In retrospect, traveling to London in the midst of a global pandemic was probably unwise. I left for a long-planned trip on March 7, just as the spread of COVID-19 took off in Europe and the U.S.
At the time, the World Health Organization (WHO) still hadn’t recommended against traveling, despite some outbreaks in the United Kingdom. I was traveling with my boyfriend, Quinn, for a nice 10-day vacation. I have severe food allergies and asthma, so we took numerous precautions throughout the trip: wiping down airline seats with high-alcohol wipes, washing hands frequently, and hand sanitizer after transit rides.
We were both nervous and cautious. The trip turned out great. We enjoyed a lot of Nando’s, the famous chicken chain, and made many memories.
Our vacation was cut short when President Donald Trump announced the closing of U.S. borders to European nationals. We arrived home in Colorado on March 16, following a mad dash for airline seats. At the very end of the trip, Quinn began to present some mild symptoms of getting sick: an inconsistent fever and some fatigue. Once home, I began to self-isolate for the recommended 14 days, even though I had zero symptoms. It turned out to be the responsible thing to do.
The first week, I felt normal and healthy. But on the eighth day, I woke up to slight muscle aches down my legs and a touch of chest tightness. I thought it could be related to a yoga workout the day before. But as the day progressed, it did feel like I was getting sick.
I called my family doctor and asked about tests and treatment for COVID-19. They told me that given my asthma (a notable risk factor), they considered me in a “gray zone” since I was also young and generally healthy. They wouldn’t test me since our testing capacity in Colorado was abysmal.
Plus, the treatment would be the same: stay home, drink lots of fluid, and go to a hospital if I began to wheeze or have severe breathing difficulties. The nurse recommended that I double my standard steroid medication dose – I take Qvar – to twice per day for two puffs.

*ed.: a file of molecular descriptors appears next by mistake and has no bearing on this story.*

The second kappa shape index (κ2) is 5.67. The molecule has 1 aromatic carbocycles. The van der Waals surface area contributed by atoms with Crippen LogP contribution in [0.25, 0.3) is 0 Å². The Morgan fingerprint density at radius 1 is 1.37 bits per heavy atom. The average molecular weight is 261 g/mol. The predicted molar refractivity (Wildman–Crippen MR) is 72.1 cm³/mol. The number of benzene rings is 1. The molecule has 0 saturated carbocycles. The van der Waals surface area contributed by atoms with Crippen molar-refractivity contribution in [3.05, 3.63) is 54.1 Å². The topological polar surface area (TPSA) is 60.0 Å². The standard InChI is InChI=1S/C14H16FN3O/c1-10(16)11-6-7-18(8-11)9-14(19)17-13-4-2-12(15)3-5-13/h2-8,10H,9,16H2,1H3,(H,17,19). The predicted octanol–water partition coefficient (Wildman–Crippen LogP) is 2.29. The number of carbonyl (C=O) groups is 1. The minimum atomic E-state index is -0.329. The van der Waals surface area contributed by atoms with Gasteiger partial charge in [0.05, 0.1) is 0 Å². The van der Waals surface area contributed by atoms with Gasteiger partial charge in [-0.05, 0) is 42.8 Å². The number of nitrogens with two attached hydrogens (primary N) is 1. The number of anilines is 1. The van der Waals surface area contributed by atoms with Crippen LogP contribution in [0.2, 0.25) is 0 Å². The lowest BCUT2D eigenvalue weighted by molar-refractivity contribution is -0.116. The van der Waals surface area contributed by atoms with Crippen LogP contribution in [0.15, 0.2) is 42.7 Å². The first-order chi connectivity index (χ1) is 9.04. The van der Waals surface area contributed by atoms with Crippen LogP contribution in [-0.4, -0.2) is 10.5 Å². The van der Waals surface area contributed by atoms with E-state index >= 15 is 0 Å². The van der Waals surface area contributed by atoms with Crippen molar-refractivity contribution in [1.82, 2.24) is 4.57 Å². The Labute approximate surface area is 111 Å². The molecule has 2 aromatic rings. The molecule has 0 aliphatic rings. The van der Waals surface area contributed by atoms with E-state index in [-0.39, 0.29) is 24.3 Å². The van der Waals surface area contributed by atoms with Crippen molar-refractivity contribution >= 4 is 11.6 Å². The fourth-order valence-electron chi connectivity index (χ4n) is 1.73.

Over the next two days, my symptoms progressed rapidly. A fever spiked up and it felt like I was having a consistent but mild asthma attack. This was when I began to feel anxious, as breathing began to feel more constricted by the hour. It felt like someone was gradually squeezing on my lungs. On my peak flow meter for asthma, I normally blow close to 800; by the third day of this, I was barely at 600.
Fear of Disease Progression
I began to develop a cough on March 26 – Day 3 of symptoms – that persisted for about a week. I also lost my sense of taste and smell. I was really nervous that the symptoms would further progress and I’d end up admitted to hospital. Just three days from zero symptoms to a persistent cough and some breathing difficulties was intense and frightening. What could happen in five days? I knew this virus could be deadly or intensely dangerous.
I scheduled a telehealth appointment on Day 4. The doctor recommended sitting in warm, moist air and using my rescue inhaler up to four times every day. For the next few days, my routine was: lots of sleep, lots of fluids, and lots of sitting in my bathroom with the door closed with a hot shower running to ease the cough and chest tightness. I was cautiously watching my breathing, with the specter of hospitalization hanging over each hour. Waves of coughing were followed by exhaustion.
Symptoms of coughs or aches continued to be up or down, but gradually I stabilized. My fever finally broke.
It took about eight to 10 days from the first symptoms for the cough to subside, and another week before I felt normal. Over this same course of time, my boyfriend successfully fought off his sickness and thankfully escaped with only a fever and a loss of sense and taste.
I’m so grateful that I escaped the worst of symptoms and did not need to be hospitalized, although that was a definite fear as the symptoms progressed quickly. I do believe asthma made my symptoms more acute. I can easily imagine how this disease can create worse symptoms for those with additional risk factors.
My advice: Take this disease seriously. Please stay home and stay healthy!
Morgan Smith is a food allergy advocate and entrepreneur based in Colorado. See more of his writing at Allergicchild.com.